What you need to know about snow retention

Frozen snow sliding off of roofs is serious business!

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Injuries and even fatalities have resulted from falling snow and ice from roofs.

In addition, snow shedding from a roof can also damage landscaping, parked vehicles, lower or adjacent roof sections and even the paint finish of the standing seam metal roof itself.

When considering snow retention solutions for any roof structure the very first step is to determine the loads that will need to be held in place by the snow retention system.

Architects then should consider what types of snow retention options will be the best solution for a particular project and they should be keenly aware of the testing parameters, results and ratings of the products they are specifying.

There are two primary types of snow retention products that are most commonly specified by architects to keep snow loads and accumulations safely in check.

The first of which are roof fences. These are horizontal components, installed laterally in a continuous manner across the expanse of the roof. They are designed to hold rooftop snow accumulations in place and keep them from sliding dangerously off the roof and causing damage or injury. These fence assemblies are usually installed at or near the eaves. Depending on the specific project conditions these devices may need to be repeated in multiple rows up the slope of the roof, but always with greater concentration near the eave area.

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A second method of snow retention is a snow guard. Snow guards are small individual devices generally spot located and installed at or near the eave. Snow guards may be repeated in specific patterns progressing up the slope of the roof, but also with greater concentration near the eaves. Both styles of snow retention devices have been known to perform well when installed properly. The primary function of all snow retention devices is to restrain movement of a bank of snow by restraining its base. Snow banks on roofs are known to densify in wedge patterns so as the layers begin to thaw and the snow bank compacts from its own weight, the densest layers i.e. those with the greatest shear and tensile strength lie at the base toward the downslope end of the snow bank. For this reason snow retention devices are usually installed in multiple rows in concentrated areas at the eave end of the roof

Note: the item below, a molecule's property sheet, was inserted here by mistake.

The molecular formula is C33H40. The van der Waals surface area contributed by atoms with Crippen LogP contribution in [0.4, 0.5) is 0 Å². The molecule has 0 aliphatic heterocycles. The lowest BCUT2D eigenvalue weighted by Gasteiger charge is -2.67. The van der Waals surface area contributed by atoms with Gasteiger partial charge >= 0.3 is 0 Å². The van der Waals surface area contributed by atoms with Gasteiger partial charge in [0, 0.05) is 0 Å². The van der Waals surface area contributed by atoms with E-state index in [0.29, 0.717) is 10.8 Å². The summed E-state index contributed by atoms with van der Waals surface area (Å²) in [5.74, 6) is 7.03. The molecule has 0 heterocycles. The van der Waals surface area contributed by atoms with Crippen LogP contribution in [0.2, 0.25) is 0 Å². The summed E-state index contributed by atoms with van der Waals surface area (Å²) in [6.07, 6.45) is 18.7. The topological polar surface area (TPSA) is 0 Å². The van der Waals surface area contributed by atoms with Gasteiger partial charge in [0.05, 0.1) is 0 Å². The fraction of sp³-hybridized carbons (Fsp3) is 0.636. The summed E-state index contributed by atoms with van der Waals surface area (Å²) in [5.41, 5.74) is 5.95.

It is highly recommended that whichever snow retention device you specify for installation on your metal roof you select one that won’t penetrate the roof deck. There are a wide variety of effective snow retention products available that will attach directly and easily to the metal roof seam and therefore not violate the integrity of the roof system. The last thing you want to do when addressing or implementing a solution for one potential problem is to create additional problems like exposed penetrations that might eventually cause leaks and moisture build-up.

For more information on choosing or installing snow retention devices on standing seam metal roof systems please contact your Englert representative.

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